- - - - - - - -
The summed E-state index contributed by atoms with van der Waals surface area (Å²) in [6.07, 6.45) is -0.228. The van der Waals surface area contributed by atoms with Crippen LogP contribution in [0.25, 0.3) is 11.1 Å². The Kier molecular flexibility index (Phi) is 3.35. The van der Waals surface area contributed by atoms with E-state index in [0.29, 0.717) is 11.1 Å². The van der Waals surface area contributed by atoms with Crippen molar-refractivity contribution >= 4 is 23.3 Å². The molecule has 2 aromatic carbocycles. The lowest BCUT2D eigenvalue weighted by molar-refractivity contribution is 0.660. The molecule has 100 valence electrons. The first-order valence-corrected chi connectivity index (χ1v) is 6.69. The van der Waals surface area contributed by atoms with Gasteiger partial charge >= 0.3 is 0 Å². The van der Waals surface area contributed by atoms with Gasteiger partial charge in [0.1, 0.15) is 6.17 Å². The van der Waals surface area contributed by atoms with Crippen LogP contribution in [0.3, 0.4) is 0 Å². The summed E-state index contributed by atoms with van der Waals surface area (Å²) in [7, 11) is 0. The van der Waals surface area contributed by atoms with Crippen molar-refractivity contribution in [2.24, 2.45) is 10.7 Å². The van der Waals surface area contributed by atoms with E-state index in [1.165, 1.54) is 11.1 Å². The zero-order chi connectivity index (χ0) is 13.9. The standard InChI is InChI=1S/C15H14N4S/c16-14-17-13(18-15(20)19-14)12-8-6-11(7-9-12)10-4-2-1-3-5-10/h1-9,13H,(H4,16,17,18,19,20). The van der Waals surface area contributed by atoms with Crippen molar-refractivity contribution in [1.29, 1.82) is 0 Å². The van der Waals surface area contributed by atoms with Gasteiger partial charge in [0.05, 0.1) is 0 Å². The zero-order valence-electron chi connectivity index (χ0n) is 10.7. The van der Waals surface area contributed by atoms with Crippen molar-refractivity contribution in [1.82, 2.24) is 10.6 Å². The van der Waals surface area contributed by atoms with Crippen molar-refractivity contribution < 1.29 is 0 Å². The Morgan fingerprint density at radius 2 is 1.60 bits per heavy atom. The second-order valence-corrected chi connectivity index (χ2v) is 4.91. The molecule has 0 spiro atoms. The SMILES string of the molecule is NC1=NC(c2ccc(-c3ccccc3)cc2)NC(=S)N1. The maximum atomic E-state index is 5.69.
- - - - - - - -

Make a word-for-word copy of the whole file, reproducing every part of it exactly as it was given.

The summed E-state index contributed by atoms with van der Waals surface area (Å²) in [6.07, 6.45) is -0.228. The van der Waals surface area contributed by atoms with Crippen LogP contribution in [0.25, 0.3) is 11.1 Å². The Kier molecular flexibility index (Phi) is 3.35. The van der Waals surface area contributed by atoms with E-state index in [0.29, 0.717) is 11.1 Å². The van der Waals surface area contributed by atoms with Crippen molar-refractivity contribution >= 4 is 23.3 Å². The molecule has 2 aromatic carbocycles. The lowest BCUT2D eigenvalue weighted by molar-refractivity contribution is 0.660. The molecule has 100 valence electrons. The first-order valence-corrected chi connectivity index (χ1v) is 6.69. The van der Waals surface area contributed by atoms with Gasteiger partial charge >= 0.3 is 0 Å². The van der Waals surface area contributed by atoms with Gasteiger partial charge in [0.1, 0.15) is 6.17 Å². The van der Waals surface area contributed by atoms with Crippen LogP contribution in [0.3, 0.4) is 0 Å². The summed E-state index contributed by atoms with van der Waals surface area (Å²) in [7, 11) is 0. The van der Waals surface area contributed by atoms with Crippen molar-refractivity contribution in [2.24, 2.45) is 10.7 Å². The van der Waals surface area contributed by atoms with E-state index in [1.165, 1.54) is 11.1 Å². The zero-order chi connectivity index (χ0) is 13.9. The standard InChI is InChI=1S/C15H14N4S/c16-14-17-13(18-15(20)19-14)12-8-6-11(7-9-12)10-4-2-1-3-5-10/h1-9,13H,(H4,16,17,18,19,20). The van der Waals surface area contributed by atoms with Crippen molar-refractivity contribution in [1.29, 1.82) is 0 Å². The van der Waals surface area contributed by atoms with Gasteiger partial charge in [0.05, 0.1) is 0 Å². The zero-order valence-electron chi connectivity index (χ0n) is 10.7. The van der Waals surface area contributed by atoms with Crippen molar-refractivity contribution in [1.82, 2.24) is 10.6 Å². The van der Waals surface area contributed by atoms with Crippen molar-refractivity contribution < 1.29 is 0 Å². The Morgan fingerprint density at radius 2 is 1.60 bits per heavy atom. The second-order valence-corrected chi connectivity index (χ2v) is 4.91. The molecule has 0 spiro atoms. The SMILES string of the molecule is NC1=NC(c2ccc(-c3ccccc3)cc2)NC(=S)N1. The maximum atomic E-state index is 5.69.